The City Council voted to forego all the back taxes for Perry Block (the Lulls). It seems that for KOZ to allow tax forgiveness the buildings must be sound and up to code. The only way City Council could legally forego the taxes was to re-designate it a KOZ. Oops, the buildings fell down two weeks later. Did those floors disappear into the basement that quickly or did Wilkes-Barre's money? How do you say poof to $303,000 of taxpayer money in a flash?

No, it simply hadn't been properly inspected. All that had been done was a cursory outdoor inspection to insure it was still standing, essentially. On April 14, 2004 City Building Inspector Bob Mosley is reported to have written a memo saying the building met KOZ status. Wow, it sure fell apart quickly, a year later it was rubble. But meanwhile it was safe enough to qualify for tax forgiveness?

After the emergency demolition the City filed a lien against Perry Block for its $303,000. They failed to obtain an open end mortgage however which would have insured repayment if and when the properties were sold. At the time the City Solicitor Tim Henry said (quoted in a local paper) "If Perry Block now tries to sell that property these liens are going to have to be taken care of." It was and they weren't. Can you say poof to $303,000 of public monies?

CityVest, the non profit redeveloping the adjacent Hotel Sterling bought the property for $325,000 and absorbed the liens. Wilkes-Barre failed to protect its taxpayer's investment in the land through the liens and allowed them to revert to CityVest. Supposedly they plan on forgiving the liens as part of a grant to CityVest. Can you say poof to $303,000 of public monies?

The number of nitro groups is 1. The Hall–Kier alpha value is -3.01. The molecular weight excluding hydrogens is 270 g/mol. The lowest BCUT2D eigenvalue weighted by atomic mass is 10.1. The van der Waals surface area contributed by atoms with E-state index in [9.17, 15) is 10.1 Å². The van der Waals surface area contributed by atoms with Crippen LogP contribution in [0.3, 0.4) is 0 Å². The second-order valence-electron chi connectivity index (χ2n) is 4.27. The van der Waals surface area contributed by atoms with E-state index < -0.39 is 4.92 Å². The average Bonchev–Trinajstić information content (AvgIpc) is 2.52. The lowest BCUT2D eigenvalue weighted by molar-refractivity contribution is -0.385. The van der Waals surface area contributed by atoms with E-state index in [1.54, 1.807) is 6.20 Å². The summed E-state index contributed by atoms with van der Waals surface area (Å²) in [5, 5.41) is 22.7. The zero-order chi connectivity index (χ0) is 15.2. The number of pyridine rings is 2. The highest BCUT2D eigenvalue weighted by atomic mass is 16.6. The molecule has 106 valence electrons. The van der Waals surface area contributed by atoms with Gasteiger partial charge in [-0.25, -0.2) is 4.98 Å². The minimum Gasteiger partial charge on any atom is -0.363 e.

County and school taxes apparently remain unpaid to the tune of over $24,000.

Now CityVest, the Congressman's baby, owns all the property when you include the parking lot on the other side of the Hotel which the City condemned and gave them. This is a nice spread of prime riverfront city land. Three groups invited to bid on the redevelopment of the Hotel Sterling have said however that the Hotel is too old and not suitable for renovation. They maintain it should be razed and rebuilt. That's the problem with old buildings with low ceilings and narrow hallways. It just isn't worth the money to gut them and redo. But wait, now CityVest, conveniently, owns all these adjacent parcels! And you paid for them!

So CityVest is looking at a $40 million project to build a big new project in downtown Wilkes-Barre. They already have $8 million in public money plus the $303,000 to demolish the Perry Block buildings and the cash used to buy the adjacent parking lot. Public money being used for private profit. Hmmmm, isn't that a definition of corruption? What's more, the manner in which all this happened simply stinks.

Meanwhile who is going to buy a $300,000 condo in a blighted area of Wilkes-Barre when the Hotel Sterling project finally, if ever, gets finished? There is nothing else in the area to attract those kinds of buyers and tenants. No arts area, no trendy shops, no Starbucks, no nice restaurants. Why is all this public money being poured into this project? Because powerful people are involved. It doesn't make sense and the sooner someone pulls the plug the better.

The Hotel Sterling Scandal Part 2